Potomac River

Student Group Discovers 6,000-Year-Old Ax at Mount Vernon

The site of the discovery was used by indigenous communities as far back as the fourth millennia BCE

Six millennia after a stone ax was carved, it was rediscovered by a pair of Ohio teens on an archaeological dig at George Washington's Mount Vernon estate.

The students from Archbishop Hoban High School in Akron, Ohio, were on an archaeology field trip to George Washington’s historic home on Oct. 12 when they helped to discover a 6,000-year-old stone ax head at the site of Mount Vernon’s African American cemetery, Mount Vernon spokeswoman Melissa Wood said.

The ax, which is about seven inches long and three inches wide, is similar to axes dating back to the Archaic period of Virginia’s history, or roughly 4,500 to 8,000 years ago.

"The axe provides a window onto the lives of individuals who lived here nearly 6,000 years ago," Sean Devlin, Mount Vernon’s curator of archaeological collections, said in a statement. "Artifacts, such as this, are a vital resource for helping us learn about the diverse communities who shaped this landscape throughout its long history.”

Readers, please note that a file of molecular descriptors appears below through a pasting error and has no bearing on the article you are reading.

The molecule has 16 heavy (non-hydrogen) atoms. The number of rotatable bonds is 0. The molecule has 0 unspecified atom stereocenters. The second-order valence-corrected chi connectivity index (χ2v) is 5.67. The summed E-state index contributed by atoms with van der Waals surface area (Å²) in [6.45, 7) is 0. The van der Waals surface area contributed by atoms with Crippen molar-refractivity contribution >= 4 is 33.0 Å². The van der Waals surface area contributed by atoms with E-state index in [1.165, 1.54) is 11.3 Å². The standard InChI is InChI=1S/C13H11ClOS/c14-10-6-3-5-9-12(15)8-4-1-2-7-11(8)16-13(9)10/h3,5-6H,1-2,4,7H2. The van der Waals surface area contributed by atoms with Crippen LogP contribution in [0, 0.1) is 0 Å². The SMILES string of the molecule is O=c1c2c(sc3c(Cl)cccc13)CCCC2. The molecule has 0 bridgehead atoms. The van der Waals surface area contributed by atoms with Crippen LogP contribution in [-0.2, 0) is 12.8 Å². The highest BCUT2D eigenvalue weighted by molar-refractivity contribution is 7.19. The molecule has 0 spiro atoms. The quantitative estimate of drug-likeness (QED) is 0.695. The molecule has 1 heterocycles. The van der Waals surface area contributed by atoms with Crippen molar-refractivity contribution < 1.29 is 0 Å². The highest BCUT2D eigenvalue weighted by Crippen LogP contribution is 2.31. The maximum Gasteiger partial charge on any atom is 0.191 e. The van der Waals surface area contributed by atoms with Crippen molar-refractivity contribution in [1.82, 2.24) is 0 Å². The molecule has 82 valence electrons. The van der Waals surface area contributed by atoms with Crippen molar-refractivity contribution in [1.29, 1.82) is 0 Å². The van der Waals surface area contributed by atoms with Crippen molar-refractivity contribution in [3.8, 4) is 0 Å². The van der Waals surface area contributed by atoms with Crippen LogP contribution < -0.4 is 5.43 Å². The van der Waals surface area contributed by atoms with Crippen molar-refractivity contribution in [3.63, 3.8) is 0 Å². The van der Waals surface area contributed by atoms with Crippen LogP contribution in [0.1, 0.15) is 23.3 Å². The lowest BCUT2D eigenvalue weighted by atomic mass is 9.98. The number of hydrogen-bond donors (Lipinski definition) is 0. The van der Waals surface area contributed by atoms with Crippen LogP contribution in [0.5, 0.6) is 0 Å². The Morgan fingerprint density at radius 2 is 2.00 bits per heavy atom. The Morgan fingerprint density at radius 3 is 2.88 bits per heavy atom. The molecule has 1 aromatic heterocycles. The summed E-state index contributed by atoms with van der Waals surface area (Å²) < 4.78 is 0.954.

The site of the discovery, the African American cemetery, was used by Virginia Indians as far back as 8,000 years ago and used continuously as a stopping point for communities that traveled along the Potomac River or collected resources from the area, according to archaeological research.

In Washington's time, it was possibly used as a site for enslaved and freed descendants to be buried. Excavations of the area began in 2014 and 80 graves have been found as of October, Wood said. 

The ax apparently shows "the skill and craftsmanship" of whoever made it, since the crafter would have to chip away at river cobble stone with a hammer stone to create a sharper, cutting edge for the face of the ax.

The craftsman would then hammer the tool with a harder stone to create an even smoother, cutting surface and then smoothed the surface with a hard grinding stone before a groove was poked into the back half of the head for a wooden handle to be inserted.

The artifact is now one of more than 50,000 artifacts found on the Mount Vernon estate.

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